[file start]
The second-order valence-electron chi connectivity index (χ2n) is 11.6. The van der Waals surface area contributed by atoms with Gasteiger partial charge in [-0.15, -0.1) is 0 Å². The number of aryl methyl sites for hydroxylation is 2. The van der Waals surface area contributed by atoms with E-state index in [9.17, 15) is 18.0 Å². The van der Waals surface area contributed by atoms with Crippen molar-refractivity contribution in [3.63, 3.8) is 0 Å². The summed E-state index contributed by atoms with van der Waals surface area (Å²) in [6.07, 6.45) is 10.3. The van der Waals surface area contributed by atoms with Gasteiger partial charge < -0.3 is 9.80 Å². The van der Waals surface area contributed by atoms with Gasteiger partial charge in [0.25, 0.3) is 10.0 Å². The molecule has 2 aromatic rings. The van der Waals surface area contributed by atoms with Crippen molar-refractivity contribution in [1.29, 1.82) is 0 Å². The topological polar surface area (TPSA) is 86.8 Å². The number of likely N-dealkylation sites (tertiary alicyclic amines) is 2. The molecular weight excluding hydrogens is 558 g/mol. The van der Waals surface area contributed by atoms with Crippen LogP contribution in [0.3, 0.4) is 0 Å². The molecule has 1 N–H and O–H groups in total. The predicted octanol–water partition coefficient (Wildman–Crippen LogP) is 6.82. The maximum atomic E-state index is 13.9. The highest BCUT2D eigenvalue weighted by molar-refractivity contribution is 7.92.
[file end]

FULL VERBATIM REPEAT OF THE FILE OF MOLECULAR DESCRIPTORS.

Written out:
The second-order valence-electron chi connectivity index (χ2n) is 11.6. The van der Waals surface area contributed by atoms with Gasteiger partial charge in [-0.15, -0.1) is 0 Å². The number of aryl methyl sites for hydroxylation is 2. The van der Waals surface area contributed by atoms with E-state index in [9.17, 15) is 18.0 Å². The van der Waals surface area contributed by atoms with Crippen molar-refractivity contribution in [3.63, 3.8) is 0 Å². The summed E-state index contributed by atoms with van der Waals surface area (Å²) in [6.07, 6.45) is 10.3. The van der Waals surface area contributed by atoms with Gasteiger partial charge < -0.3 is 9.80 Å². The van der Waals surface area contributed by atoms with Gasteiger partial charge in [0.25, 0.3) is 10.0 Å². The molecule has 2 aromatic rings. The van der Waals surface area contributed by atoms with Crippen molar-refractivity contribution in [1.29, 1.82) is 0 Å². The topological polar surface area (TPSA) is 86.8 Å². The number of likely N-dealkylation sites (tertiary alicyclic amines) is 2. The molecular weight excluding hydrogens is 558 g/mol. The van der Waals surface area contributed by atoms with Crippen LogP contribution in [0.3, 0.4) is 0 Å². The molecule has 1 N–H and O–H groups in total. The predicted octanol–water partition coefficient (Wildman–Crippen LogP) is 6.82. The maximum atomic E-state index is 13.9. The highest BCUT2D eigenvalue weighted by molar-refractivity contribution is 7.92.